I now tell my Catholic friends that there is no substitute for “faith in the Gospel” because such faith is essential to new life (cf. Catechism, 1427). Baptism alone is not enough. (Remember, the church teaches that grace is really given in baptism but so do most Protestant churches!) The point is this – faithfulness to the visible, sacramental life of the church is not enough. These are a big part of discipleship but saving faith must have a beginning. Conversion may not begin at a point known to us but all of us must begin somewhere. We must trust Christ alone to save us. There is nothing in Catholic teaching that opposes this truth and a great deal that supports it. It is here, and in our moving toward Christ alone who stands at the center of holy faith, that I find common ground.

Next: The Question I Ask Everyone About Faith and Salvation

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  1. Greg Metzger May 20, 2014 at 12:06 pm - Reply

    Thank you so much Iohn for taking these issues on squarely and clearly and gracefully and wisely.

  2. Chris Criminger May 20, 2014 at 3:45 pm - Reply

    Hi John and all,
    First of all, I have never met anyone who believes in baptismal regeneration—that water somehow saves people. I do know certain theological traditions that have a stronger baptismal theology than water baptism is just an outward sign of an inward experience as some Baptists believe (excluding people for example like Steven Harmon).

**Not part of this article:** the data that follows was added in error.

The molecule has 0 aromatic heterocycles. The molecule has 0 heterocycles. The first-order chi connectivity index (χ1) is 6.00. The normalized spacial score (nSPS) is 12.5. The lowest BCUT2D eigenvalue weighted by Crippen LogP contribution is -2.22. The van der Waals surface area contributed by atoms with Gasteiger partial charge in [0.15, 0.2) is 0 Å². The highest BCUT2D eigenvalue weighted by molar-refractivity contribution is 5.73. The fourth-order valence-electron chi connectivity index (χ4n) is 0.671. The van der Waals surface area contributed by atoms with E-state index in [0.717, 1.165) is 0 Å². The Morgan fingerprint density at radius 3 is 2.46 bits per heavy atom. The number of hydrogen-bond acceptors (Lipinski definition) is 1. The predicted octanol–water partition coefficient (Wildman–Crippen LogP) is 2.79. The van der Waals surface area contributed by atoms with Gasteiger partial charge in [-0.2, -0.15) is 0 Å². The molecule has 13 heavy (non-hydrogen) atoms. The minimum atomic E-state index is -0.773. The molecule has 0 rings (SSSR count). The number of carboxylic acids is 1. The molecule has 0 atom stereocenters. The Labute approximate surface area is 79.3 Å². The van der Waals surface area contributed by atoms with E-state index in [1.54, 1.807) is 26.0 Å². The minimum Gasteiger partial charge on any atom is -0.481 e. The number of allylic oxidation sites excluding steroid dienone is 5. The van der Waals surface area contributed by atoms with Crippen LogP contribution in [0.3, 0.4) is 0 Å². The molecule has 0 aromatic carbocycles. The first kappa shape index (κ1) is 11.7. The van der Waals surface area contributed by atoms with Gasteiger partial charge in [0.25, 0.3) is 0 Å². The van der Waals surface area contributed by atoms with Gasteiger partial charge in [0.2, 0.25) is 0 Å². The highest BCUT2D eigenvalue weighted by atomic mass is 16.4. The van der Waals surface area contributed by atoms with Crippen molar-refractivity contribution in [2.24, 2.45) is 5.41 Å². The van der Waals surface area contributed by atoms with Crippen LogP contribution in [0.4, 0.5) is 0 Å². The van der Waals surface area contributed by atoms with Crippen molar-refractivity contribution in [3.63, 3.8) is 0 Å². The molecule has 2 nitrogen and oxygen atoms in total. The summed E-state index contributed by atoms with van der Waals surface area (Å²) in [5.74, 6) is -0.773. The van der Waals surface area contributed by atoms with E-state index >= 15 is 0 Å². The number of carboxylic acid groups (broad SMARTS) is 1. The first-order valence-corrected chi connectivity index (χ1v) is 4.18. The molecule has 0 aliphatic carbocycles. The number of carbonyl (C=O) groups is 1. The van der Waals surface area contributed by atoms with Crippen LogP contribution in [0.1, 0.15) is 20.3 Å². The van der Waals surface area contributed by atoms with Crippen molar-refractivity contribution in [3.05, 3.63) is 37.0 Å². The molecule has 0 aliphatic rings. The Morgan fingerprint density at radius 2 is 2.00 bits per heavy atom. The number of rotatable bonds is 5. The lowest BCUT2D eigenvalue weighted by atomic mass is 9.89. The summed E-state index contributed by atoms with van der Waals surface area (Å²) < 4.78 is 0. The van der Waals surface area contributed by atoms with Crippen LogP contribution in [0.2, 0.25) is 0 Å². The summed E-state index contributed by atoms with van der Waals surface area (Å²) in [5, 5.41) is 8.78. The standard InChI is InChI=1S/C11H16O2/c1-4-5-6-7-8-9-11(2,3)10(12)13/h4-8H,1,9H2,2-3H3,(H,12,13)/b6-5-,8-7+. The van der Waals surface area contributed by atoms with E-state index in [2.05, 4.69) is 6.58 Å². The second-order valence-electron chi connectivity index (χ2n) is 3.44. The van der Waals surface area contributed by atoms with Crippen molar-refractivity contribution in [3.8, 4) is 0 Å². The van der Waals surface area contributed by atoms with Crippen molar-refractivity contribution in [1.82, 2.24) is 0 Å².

Every person I have met with a strong baptismal theology I have ever encountered says the blood of Jesus saves people, not the actual physical water.

    Secondly, as a suspicious Protestant, I think Trent has a point about “faith alone” being anathema. If we are really biblicists, like many of us claim, the only Scripture text in the Bible that uses the phrase “faith alone” says quite the opposite—-Man is not saved by “faith alone” (James 2:24).

    Hans Kung wrote a massive tome showing how Catholics and Protestants were talking past each other on faith, works, and justification. But from a strictly biblical standpoint, I for one find it ironic that the only verse in the Bible that speaks about “faith alone” more supports the Catholic position than the Protestant one!

  3. Eric May 20, 2014 at 10:42 pm - Reply

    Older denominations, of which the Catholics are the largest, have a large number of nominal adherents – people who have little or no Christian commitment but go to church on special occasions and identify as Catholic. We don’t have so much of that in newer denoms in my part of the world. So some or most of the ‘Catholics’ an evangelical meets may be these nominals, who could be fairly described as not Christian.